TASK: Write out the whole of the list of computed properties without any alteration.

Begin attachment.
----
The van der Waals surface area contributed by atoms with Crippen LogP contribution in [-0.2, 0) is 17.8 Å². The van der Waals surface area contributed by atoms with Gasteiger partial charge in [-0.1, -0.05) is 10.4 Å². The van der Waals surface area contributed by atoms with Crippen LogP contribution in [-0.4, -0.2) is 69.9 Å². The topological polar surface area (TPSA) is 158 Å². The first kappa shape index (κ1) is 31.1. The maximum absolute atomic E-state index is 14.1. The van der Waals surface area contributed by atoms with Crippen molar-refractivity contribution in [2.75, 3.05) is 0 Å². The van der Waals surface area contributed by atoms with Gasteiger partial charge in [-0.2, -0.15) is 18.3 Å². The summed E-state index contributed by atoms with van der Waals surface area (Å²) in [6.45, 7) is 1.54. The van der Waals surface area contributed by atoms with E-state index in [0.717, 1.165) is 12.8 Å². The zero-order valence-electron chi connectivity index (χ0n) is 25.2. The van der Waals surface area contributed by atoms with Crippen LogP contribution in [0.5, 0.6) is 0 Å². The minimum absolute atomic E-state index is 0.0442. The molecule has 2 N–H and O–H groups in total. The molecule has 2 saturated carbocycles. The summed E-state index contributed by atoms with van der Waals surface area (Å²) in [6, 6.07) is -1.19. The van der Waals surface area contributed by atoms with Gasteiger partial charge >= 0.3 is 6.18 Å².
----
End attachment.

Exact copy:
The van der Waals surface area contributed by atoms with Crippen LogP contribution in [-0.2, 0) is 17.8 Å². The van der Waals surface area contributed by atoms with Gasteiger partial charge in [-0.1, -0.05) is 10.4 Å². The van der Waals surface area contributed by atoms with Crippen LogP contribution in [-0.4, -0.2) is 69.9 Å². The topological polar surface area (TPSA) is 158 Å². The first kappa shape index (κ1) is 31.1. The maximum absolute atomic E-state index is 14.1. The van der Waals surface area contributed by atoms with Crippen molar-refractivity contribution in [2.75, 3.05) is 0 Å². The van der Waals surface area contributed by atoms with Gasteiger partial charge in [-0.2, -0.15) is 18.3 Å². The summed E-state index contributed by atoms with van der Waals surface area (Å²) in [6.45, 7) is 1.54. The van der Waals surface area contributed by atoms with E-state index in [0.717, 1.165) is 12.8 Å². The zero-order valence-electron chi connectivity index (χ0n) is 25.2. The van der Waals surface area contributed by atoms with Crippen LogP contribution in [0.5, 0.6) is 0 Å². The minimum absolute atomic E-state index is 0.0442. The molecule has 2 N–H and O–H groups in total. The molecule has 2 saturated carbocycles. The summed E-state index contributed by atoms with van der Waals surface area (Å²) in [6, 6.07) is -1.19. The van der Waals surface area contributed by atoms with Gasteiger partial charge >= 0.3 is 6.18 Å².